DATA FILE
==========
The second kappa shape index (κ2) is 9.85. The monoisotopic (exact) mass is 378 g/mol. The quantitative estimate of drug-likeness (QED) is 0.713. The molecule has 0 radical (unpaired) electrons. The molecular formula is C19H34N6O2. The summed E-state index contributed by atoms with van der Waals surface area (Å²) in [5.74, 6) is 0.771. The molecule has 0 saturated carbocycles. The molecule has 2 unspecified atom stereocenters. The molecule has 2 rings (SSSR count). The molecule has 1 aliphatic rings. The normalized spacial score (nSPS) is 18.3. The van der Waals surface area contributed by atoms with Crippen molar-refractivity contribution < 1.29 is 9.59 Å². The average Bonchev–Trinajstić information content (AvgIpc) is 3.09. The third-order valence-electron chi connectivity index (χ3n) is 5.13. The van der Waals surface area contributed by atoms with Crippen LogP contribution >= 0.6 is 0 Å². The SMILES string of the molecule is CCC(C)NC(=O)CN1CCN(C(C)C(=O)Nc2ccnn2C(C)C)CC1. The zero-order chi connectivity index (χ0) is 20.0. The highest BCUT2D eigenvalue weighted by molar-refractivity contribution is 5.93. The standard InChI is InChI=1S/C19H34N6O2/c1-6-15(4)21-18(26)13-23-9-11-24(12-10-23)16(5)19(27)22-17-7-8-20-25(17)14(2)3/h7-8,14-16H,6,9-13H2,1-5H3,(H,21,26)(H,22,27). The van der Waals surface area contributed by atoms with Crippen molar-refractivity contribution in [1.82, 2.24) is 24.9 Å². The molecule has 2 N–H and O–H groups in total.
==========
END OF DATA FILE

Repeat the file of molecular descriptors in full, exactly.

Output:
The second kappa shape index (κ2) is 9.85. The monoisotopic (exact) mass is 378 g/mol. The quantitative estimate of drug-likeness (QED) is 0.713. The molecule has 0 radical (unpaired) electrons. The molecular formula is C19H34N6O2. The summed E-state index contributed by atoms with van der Waals surface area (Å²) in [5.74, 6) is 0.771. The molecule has 0 saturated carbocycles. The molecule has 2 unspecified atom stereocenters. The molecule has 2 rings (SSSR count). The molecule has 1 aliphatic rings. The normalized spacial score (nSPS) is 18.3. The van der Waals surface area contributed by atoms with Crippen molar-refractivity contribution < 1.29 is 9.59 Å². The average Bonchev–Trinajstić information content (AvgIpc) is 3.09. The third-order valence-electron chi connectivity index (χ3n) is 5.13. The van der Waals surface area contributed by atoms with Crippen LogP contribution >= 0.6 is 0 Å². The SMILES string of the molecule is CCC(C)NC(=O)CN1CCN(C(C)C(=O)Nc2ccnn2C(C)C)CC1. The zero-order chi connectivity index (χ0) is 20.0. The highest BCUT2D eigenvalue weighted by molar-refractivity contribution is 5.93. The standard InChI is InChI=1S/C19H34N6O2/c1-6-15(4)21-18(26)13-23-9-11-24(12-10-23)16(5)19(27)22-17-7-8-20-25(17)14(2)3/h7-8,14-16H,6,9-13H2,1-5H3,(H,21,26)(H,22,27). The van der Waals surface area contributed by atoms with Crippen molar-refractivity contribution in [1.82, 2.24) is 24.9 Å². The molecule has 2 N–H and O–H groups in total.